How do you turn being a home underdog into a great thing? Raise money for Philadelphia schools and win football games. That’s what Lane Johnson is doing.

After the nation doubted the Eagles against the Falcons, Johnson and Chris Long donned dog masks after divisional round win, embracing the role of underdogs. Now, Johnson has his own T-shirt and is raising money. A lot of it, too.

Shirts can be purchased at lj65.shop for just $18 and Johnson tweeted that more than 3,000 have already been sold.

Hopefully, the home dogs continue to eat this weekend against the Vikings.

Game-winning stand just another play for Eagles' defense

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USA Today Images

Game-winning stand just another play for Eagles' defense

There were no special instructions. No extraordinary measures taken. Not much was said. Not much needed to be said.

The game was on the line. The season was on the line. For the Eagles' defense, it was just another play. The stakes were just incredibly high.

It was 4th-and-goal for the Falcons at the Eagles' 2-yard-line in the final seconds Saturday.

Give up a touchdown, and the season's over. Stop the Falcons and you're one game closer to the Super Bowl.

"Our guys, we don't do a whole lot," Eagles defensive coordinator Jim Schwartz said. "Our guys know what to do, and they have downloaded that software enough that it's a little bit automatic for them.

"We also didn't change. We don't surprise the players. What we practiced in our red-zone period is what we played."

The Falcons had already driven from their own 24-yard-line down to the 2-yard-line.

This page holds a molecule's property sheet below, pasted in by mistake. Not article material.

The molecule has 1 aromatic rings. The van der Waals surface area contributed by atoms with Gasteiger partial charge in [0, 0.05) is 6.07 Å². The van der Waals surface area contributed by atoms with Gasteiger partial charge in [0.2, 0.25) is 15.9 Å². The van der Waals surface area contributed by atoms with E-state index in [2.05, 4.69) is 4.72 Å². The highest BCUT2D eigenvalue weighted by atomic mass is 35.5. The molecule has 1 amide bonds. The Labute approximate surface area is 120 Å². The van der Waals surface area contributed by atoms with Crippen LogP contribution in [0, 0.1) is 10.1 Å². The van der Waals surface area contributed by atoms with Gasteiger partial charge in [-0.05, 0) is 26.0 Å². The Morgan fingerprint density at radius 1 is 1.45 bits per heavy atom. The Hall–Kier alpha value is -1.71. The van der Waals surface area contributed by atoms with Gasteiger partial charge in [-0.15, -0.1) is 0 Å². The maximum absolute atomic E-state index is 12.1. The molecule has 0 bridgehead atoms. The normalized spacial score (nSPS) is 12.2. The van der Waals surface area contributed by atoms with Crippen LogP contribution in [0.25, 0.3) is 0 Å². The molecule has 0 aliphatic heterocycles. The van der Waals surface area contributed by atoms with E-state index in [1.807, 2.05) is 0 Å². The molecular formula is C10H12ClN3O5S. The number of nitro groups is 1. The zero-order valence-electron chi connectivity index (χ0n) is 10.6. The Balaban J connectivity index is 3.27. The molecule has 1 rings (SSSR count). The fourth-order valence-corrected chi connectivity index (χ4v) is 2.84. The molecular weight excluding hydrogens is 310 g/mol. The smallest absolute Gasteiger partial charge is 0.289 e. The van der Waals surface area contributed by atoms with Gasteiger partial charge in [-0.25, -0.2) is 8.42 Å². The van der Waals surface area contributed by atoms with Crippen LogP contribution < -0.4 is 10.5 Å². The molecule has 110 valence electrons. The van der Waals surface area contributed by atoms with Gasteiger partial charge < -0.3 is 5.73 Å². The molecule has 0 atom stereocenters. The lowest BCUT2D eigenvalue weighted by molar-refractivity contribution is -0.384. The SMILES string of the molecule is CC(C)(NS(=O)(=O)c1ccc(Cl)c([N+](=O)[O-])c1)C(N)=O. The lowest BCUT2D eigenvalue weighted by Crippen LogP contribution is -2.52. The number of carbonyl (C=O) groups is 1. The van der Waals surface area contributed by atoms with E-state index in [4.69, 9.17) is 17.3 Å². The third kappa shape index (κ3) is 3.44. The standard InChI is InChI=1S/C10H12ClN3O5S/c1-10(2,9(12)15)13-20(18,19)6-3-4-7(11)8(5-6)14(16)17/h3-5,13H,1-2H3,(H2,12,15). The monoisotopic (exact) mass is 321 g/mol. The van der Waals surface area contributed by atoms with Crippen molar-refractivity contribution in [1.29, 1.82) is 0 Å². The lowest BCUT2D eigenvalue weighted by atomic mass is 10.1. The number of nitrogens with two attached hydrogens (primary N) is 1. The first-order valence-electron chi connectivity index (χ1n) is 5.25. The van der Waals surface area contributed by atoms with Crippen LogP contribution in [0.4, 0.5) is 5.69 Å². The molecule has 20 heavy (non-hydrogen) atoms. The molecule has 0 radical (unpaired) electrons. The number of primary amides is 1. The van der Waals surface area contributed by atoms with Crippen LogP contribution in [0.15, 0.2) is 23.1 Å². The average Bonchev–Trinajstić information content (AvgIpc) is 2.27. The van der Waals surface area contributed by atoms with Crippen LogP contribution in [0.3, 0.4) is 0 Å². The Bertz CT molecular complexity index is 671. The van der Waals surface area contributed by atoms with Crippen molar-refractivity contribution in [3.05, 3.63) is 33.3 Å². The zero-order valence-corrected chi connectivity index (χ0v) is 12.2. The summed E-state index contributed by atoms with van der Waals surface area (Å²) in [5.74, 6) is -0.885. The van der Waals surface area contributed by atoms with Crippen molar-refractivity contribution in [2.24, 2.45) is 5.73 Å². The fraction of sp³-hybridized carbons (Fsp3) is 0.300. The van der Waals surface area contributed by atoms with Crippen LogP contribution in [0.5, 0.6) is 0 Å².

Their quarterback, Matt Ryan, has the fourth-highest passer rating in NFL postseason history, behind Jeff Hostetler and Hall of Famers Kurt Warner and Bart Starr.

That's what the Eagles' defense was up against.

"At that point, you sort of have to trust the players and the players have to trust the scheme," Schwartz said. "I think you saw a combination of both of those. We didn't feel the need to blitz. Played coverage, played good technique."

The clock showed 1:05.

Ryan’s two favorite receivers, Julio Jones and Mohamad Sanu, both lined up on the right side of the formation, Jones outside with Jalen Mills on him and Sanu in the slot with Malcolm Jenkins covering him in a battle of North Jersey natives.

Ryan took the shotgun snap from center Alex Mack at the 7-yard-line and immediately rolled to his right, retreating to the 10 as he neared the sideline.

Nigel Bradham, lined up as the left linebacker, trampled blocking tight end Levine Tollolo, who had his hands full with Brandon Graham, and ran around guard Wes Schweitzer, giving him an angle on Ryan. 

Meanwhile, Vinny Curry, after getting cut blocked to the ground by Falcons running back Tevin Coleman, quickly bounced back up and began pursuing from Ryan’s left.